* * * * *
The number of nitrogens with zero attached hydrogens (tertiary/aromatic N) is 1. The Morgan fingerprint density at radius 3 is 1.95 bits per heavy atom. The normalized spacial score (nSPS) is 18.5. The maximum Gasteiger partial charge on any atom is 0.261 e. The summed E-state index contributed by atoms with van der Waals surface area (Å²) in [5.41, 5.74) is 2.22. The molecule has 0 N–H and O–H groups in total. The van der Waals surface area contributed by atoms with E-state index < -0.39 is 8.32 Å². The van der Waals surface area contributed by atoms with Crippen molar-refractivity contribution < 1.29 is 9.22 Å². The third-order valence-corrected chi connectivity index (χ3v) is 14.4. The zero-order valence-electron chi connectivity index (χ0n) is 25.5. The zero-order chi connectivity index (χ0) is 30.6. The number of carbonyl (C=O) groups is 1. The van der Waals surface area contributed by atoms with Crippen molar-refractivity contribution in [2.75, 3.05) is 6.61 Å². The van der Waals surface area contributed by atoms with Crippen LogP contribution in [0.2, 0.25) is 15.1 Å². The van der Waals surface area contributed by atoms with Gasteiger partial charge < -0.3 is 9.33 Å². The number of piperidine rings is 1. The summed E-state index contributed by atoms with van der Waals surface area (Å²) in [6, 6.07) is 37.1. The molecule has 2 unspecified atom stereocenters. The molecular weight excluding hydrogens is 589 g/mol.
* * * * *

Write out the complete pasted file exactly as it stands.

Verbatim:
The number of nitrogens with zero attached hydrogens (tertiary/aromatic N) is 1. The Morgan fingerprint density at radius 3 is 1.95 bits per heavy atom. The normalized spacial score (nSPS) is 18.5. The maximum Gasteiger partial charge on any atom is 0.261 e. The summed E-state index contributed by atoms with van der Waals surface area (Å²) in [5.41, 5.74) is 2.22. The molecule has 0 N–H and O–H groups in total. The van der Waals surface area contributed by atoms with E-state index < -0.39 is 8.32 Å². The van der Waals surface area contributed by atoms with Crippen molar-refractivity contribution < 1.29 is 9.22 Å². The third-order valence-corrected chi connectivity index (χ3v) is 14.4. The zero-order valence-electron chi connectivity index (χ0n) is 25.5. The zero-order chi connectivity index (χ0) is 30.6. The number of carbonyl (C=O) groups is 1. The van der Waals surface area contributed by atoms with Crippen molar-refractivity contribution in [2.75, 3.05) is 6.61 Å². The van der Waals surface area contributed by atoms with Crippen LogP contribution in [0.2, 0.25) is 15.1 Å². The van der Waals surface area contributed by atoms with Gasteiger partial charge < -0.3 is 9.33 Å². The number of piperidine rings is 1. The summed E-state index contributed by atoms with van der Waals surface area (Å²) in [6, 6.07) is 37.1. The molecule has 2 unspecified atom stereocenters. The molecular weight excluding hydrogens is 589 g/mol.